Malcolm Wall, executive director of Kentucky Educational Television, drew laughs from the Class of ’09 when he referred to Reading Day “traditions,” how these seniors reportedly “arranged” nearly a week without classes due to the Ice Storm earlier this year, and how many of them had furthered their equine educations on a certain Friday each October and April…at Keeneland. Then, he seriously challenged them to “make this world better than we have.” And, he concluded with three, suddenly apt words that obviously impressed him – GC’s motto: Live.Learn.Believe.
Dr. Edward Smith ’88 of our Theatre & Performance Studies department was named recipient of the annual Don and Chris Kerr Cawthorne Excellence in Teaching Award. Also, as editor and producer of “Surviving Guthrie” – that had its premiere a year ago at Lexington’s Kentucky Theatre – he continues to use Georgetown’s first feature film as a teaching tool and bring attention to this new major and the school by entering it in film festivals.
Senior Class President Michael Clemons – yes, the one and same Fulbright Scholar and (male) Mid-South Conference Student-Athlete of the Year – proudly announced the largest class “gift” in Dr. Crouch’s 18 years here – $8,025. Even better is that the money is ear-marked for a scholarship for a deserving, incoming student.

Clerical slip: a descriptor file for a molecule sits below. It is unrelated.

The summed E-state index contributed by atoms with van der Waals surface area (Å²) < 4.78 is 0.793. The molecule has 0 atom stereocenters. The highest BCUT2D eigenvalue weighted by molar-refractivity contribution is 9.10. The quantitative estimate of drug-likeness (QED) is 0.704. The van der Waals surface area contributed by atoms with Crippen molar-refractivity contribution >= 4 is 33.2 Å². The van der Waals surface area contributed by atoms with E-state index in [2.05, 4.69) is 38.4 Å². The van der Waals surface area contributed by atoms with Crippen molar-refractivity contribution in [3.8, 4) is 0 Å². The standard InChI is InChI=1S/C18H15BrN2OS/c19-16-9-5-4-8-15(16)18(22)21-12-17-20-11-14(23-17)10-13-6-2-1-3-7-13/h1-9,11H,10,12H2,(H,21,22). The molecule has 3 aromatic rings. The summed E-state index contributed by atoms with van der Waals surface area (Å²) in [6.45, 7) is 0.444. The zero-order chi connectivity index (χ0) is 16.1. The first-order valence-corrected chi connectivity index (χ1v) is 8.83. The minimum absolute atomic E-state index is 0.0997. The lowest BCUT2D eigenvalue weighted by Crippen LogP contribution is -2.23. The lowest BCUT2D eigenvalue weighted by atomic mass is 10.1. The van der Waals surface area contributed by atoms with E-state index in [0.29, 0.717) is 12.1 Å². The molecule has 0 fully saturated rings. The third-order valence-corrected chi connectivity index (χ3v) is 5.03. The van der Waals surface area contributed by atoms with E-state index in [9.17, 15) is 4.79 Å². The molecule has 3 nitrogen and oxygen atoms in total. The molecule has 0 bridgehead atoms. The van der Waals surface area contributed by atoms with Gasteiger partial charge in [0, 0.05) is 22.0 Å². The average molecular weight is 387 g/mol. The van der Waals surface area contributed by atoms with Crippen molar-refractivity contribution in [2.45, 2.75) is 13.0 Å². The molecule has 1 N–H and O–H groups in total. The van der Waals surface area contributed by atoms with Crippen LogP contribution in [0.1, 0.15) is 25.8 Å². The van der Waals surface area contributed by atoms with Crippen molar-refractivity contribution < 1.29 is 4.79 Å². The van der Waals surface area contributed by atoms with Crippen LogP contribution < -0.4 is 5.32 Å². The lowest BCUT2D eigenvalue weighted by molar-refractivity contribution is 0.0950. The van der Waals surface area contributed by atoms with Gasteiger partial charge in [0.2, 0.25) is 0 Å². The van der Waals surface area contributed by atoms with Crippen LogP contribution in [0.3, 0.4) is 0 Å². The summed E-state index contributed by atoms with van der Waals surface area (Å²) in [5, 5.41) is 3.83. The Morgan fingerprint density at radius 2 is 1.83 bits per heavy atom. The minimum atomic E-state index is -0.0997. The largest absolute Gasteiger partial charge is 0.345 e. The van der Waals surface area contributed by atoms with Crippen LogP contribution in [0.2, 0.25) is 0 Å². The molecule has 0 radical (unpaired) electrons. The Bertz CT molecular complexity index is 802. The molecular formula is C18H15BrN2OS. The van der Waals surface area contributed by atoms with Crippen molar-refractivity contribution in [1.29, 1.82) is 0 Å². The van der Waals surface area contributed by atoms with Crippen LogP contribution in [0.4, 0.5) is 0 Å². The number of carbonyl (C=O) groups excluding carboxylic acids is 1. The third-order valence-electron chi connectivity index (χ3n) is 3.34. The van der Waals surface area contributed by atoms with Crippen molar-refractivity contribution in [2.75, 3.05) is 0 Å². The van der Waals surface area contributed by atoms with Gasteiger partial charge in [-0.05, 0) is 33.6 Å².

Honorary Degrees: Jane Hope Snyder Oldham Fields ’39, who helped organize the Rucker Hall anniversary celebration in 2006, and Milton Neal – the Fireside Room in the Ensor Learning Resource Center is named for him and his late wife, Katherine – received honorary Doctor of Humane Letters degrees; Dr. William D. Figg, Dr. Susan Goodin, and Dr. Jack Reed – all wonderful supporters of the College who began their undergraduate careers at GC, but finished elsewhere – received honorary Baccalaureate degrees.
William M. Dixon ’59 – who was part of the 50th Class Reunion dinner and breakfast during the weekend – had the honor of presiding over the Induction of the Class of 2009 into the Alumni Association; and, Dr. Austin French, who retired this summer as Professor of Math and Computer Science, gave the Benediction.
Friday night, Dr. Sheila Bailey of Dallas, TX, delivered the Baccalaureate Sermon “Farther In and Deeper Down” in John L. Hill Chapel. Obviously entranced by this campus and its direction even before becoming one of our newest trustees, she is a big part of Georgetown’s unique partnership with Bishop College – and a big fan of the Bishop Legacy Scholars concept.
The Marshall Center for Christian Ministry recognized the following for their exemplary service this school year:
George Walker Redding Faculty Award: Dr. Sheila Klopfer, assistant professor of Religion and Director of Ministry Student Formation
Kenneth Claiborne Fendley Staff Award – Dr. Gretchen Lohman, Associate Dean for Academic Enhancement
Norman and Martha Yocum Lytle Graduating Senior Award – Ashley Clayton, a member of Campus Ministry, she was known for her social justice work and service with UrbanPromise Ministries in Camden, NJ; she also headed up a project on campus that brought in 10,000 books for Invisible Children. A Psychology major and Art/Philosophy double minor from Burlington, KY., she will begin work on an M.A. in Community Psychology with an emphasis in Clinical Services at the University of New Haven (CT) this fall.